We've been told that SGLT2 inhibitors only work on receptors in the kidneys, but a new study reveals a previously unknown function, as well as a new mechanism of action.
So far, we've been told that SGLT2 inhibitors only work on receptors in the kidneys. But are SGLT2 receptors found in other organs, and if so, do they have any actions there?
A new study looking at just this issue revealed a previously unknown function for SGLT2 inhibitors, as well as a new mechanism of action.1 Its findings suggest that SGLT2 inhibitors, or gliflozins, promote glucagon secretion in pancreatic alpha cells, leading to increased hepatic glucose production.
The study is the first to show that SGLT2 receptors may play a role in endocrine regulation.
“Glucose metabolism is a homeostatic system which is tightly regulated in order to maintain blood glucose levels within limits. Therefore, the body has developed glucose sensing systems leading to, amongst others, secretion of insulin when glucose is high by beta-cells, and the secretion of glucagon when glucose is low by alpha cells,” commented lead author Bart Staels, PhD, a professor at the University of Lille in France.
“In our study we found that alpha cells sense glucose levels through the SGLT2 glucose transporter leading to inhibition of glucagon secretion. Pharmacological blocking of SGLT2 using gliflozins mimics the state of low glucose and hence stimulates glucagon secretion.”
Studies have shown that use of gliflozins can increase endogenous glucose production and glucagon, in effect partially counteracting the glucosuria induced by SGLT2 action in the kidneys, although the mechanism has remained unclear.2,3
“Together with the known function of SGLT2 to re-uptake glucose in the kidney, we identified a new physiological mechanism through which the body keeps glucose homeostasis under control. This mechanism explains the increased endogenous glucose production seen with gliflozins in human trials.”
In the study, Dr Staels and colleagues used confocal imaging analysis of human pancreatic tissues to look at expression of glucagon on islet cells. In addition, they did Western blot analyses to look at SGLT2 protein expression in human islet cells, and gene expression analyses of the SLC5A2 gene, which encodes SGLT2. They also did loss of function experiments in human alpha cells to assess whether SGLT2 affects glucagon secretion.
Key results in human alpha cells:
â SGLT2 is co-expressed with glucagon on pancreatic alpha cells but not beta cells.
â Islet cells from obese and glucose intolerant individuals had higher SLC5A2 expression, compared to lean individuals.
â Islet cells from individuals with type 2 diabetes mellitus (T2DM) had lower SLC5A2 expression, which occurred together with the gene encoding glucagon.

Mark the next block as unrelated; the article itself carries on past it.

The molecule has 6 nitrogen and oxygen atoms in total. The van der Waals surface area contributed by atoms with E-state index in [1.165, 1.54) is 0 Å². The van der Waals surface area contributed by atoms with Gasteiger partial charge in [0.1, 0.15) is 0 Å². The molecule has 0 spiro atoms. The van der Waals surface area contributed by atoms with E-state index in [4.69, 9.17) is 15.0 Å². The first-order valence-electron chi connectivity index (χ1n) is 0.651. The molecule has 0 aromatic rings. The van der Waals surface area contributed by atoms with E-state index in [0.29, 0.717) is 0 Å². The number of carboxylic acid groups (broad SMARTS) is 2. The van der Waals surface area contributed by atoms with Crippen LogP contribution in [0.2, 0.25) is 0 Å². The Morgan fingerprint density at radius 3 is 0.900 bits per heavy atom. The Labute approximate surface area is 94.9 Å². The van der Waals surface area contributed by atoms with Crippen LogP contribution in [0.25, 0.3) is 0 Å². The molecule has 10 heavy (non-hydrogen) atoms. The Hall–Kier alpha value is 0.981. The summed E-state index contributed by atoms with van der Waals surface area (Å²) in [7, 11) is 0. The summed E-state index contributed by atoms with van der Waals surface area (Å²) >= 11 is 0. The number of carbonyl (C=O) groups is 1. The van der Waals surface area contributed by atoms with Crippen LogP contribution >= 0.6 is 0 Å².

â Treating isolated human islet cells with dapagliflozin caused increased glucagon secretion.
Do these Results Explain Diabetic Ketoacidosis (DKA) Cases in Patients on SGLT2 Inhibitors?
On May 15, 2015, the US Food and Drug Administration (FDA) issued a warning about the risk of DKA with use of SGLT2 inhibitors in patients with T2DM.4 The warning was in response to 20 cases of DKA that occurred between March 2013 and June 6, 2014 in patients receiving SGLT2 inhibitors.
DKA usually occurs in patients with type 1 diabetes mellitus and is accompanied by high blood sugar levels. The recent cases were not typical for DKA because most of the patients had T2DM and only slightly increased blood sugar levels. Potential triggers, according to the FDA warning, could have included major illness, low food and fluid intake, and decreased insulin dose.
It’s tempting to think that the newly described effect of SGLT2 inhibitors on alpha cells and glucagon secretion could play a role in these cases of DKA, according to Dr. Staels, but this conclusion cannot be reached based on the recent study.
“Our study focused on normal physiological pathways. We did not study the consequences of our identified mechanisms in patients with T2DM,” he explained, “however, it is clear that glucagon has pronounced effects on the liver in T2DM patients, not only by stimulating gluconeogenesis, but also by impacting lipid metabolism and ketogenesis, which is stimulated upon fasting. Whether this mechanism is involved in the observed effects mentioned in the FDA warning…requires further study.”
1. Bonner C, et al. Inhibition of the glucose transporter SGLT2 with dapagliflozin in pancreatic alpha cells triggers glucagon secretion. Nat Med. 2015 May;21(5):512-517. Epub 2015 Apr 20.
2. Ferrannini E, et al. Metabolic response to sodium-glucose cotransporter 2 inhibition in type 2 diabetic patients. J Clin Invest. 2014 Feb;124(2):499-508. Epub 2014 Jan 27.
3. Merovci A, et al. Dapagliflozin improves muscle insulin sensitivity but enhances endogenous glucose production. J Clin Invest. 2014 Feb;124(2):509-514. Epub 2014 Jan 27.
4. Food and Drug Administration. FDA Drug Safety Communication: FDA warns that SGLT2 inhibitors for diabetes may result in a serious condition of too much acid in the blood. May 15, 2015. http://www.fda.gov/Drugs/DrugSafety/ucm446845.htm.